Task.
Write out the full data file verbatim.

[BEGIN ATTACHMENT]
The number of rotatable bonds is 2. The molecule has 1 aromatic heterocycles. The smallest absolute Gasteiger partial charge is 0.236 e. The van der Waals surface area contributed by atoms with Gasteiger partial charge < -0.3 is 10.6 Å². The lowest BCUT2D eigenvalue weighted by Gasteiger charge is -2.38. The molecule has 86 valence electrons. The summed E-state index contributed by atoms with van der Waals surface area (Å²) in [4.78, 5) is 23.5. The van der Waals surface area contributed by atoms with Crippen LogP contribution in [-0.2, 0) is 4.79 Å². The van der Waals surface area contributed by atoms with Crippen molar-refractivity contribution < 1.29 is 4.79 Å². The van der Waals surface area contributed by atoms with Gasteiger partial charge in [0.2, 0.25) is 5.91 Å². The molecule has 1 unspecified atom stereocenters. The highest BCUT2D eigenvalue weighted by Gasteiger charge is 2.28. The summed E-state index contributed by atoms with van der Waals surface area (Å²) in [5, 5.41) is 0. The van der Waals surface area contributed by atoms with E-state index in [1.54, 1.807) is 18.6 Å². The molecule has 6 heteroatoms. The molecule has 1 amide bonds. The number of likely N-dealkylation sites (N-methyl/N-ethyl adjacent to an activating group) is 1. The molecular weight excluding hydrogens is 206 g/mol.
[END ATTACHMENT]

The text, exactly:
The number of rotatable bonds is 2. The molecule has 1 aromatic heterocycles. The smallest absolute Gasteiger partial charge is 0.236 e. The van der Waals surface area contributed by atoms with Gasteiger partial charge < -0.3 is 10.6 Å². The lowest BCUT2D eigenvalue weighted by Gasteiger charge is -2.38. The molecule has 86 valence electrons. The summed E-state index contributed by atoms with van der Waals surface area (Å²) in [4.78, 5) is 23.5. The van der Waals surface area contributed by atoms with Crippen LogP contribution in [-0.2, 0) is 4.79 Å². The van der Waals surface area contributed by atoms with Crippen molar-refractivity contribution < 1.29 is 4.79 Å². The van der Waals surface area contributed by atoms with Gasteiger partial charge in [0.2, 0.25) is 5.91 Å². The molecule has 1 unspecified atom stereocenters. The highest BCUT2D eigenvalue weighted by Gasteiger charge is 2.28. The summed E-state index contributed by atoms with van der Waals surface area (Å²) in [5, 5.41) is 0. The van der Waals surface area contributed by atoms with E-state index in [1.54, 1.807) is 18.6 Å². The molecule has 6 heteroatoms. The molecule has 1 amide bonds. The number of likely N-dealkylation sites (N-methyl/N-ethyl adjacent to an activating group) is 1. The molecular weight excluding hydrogens is 206 g/mol.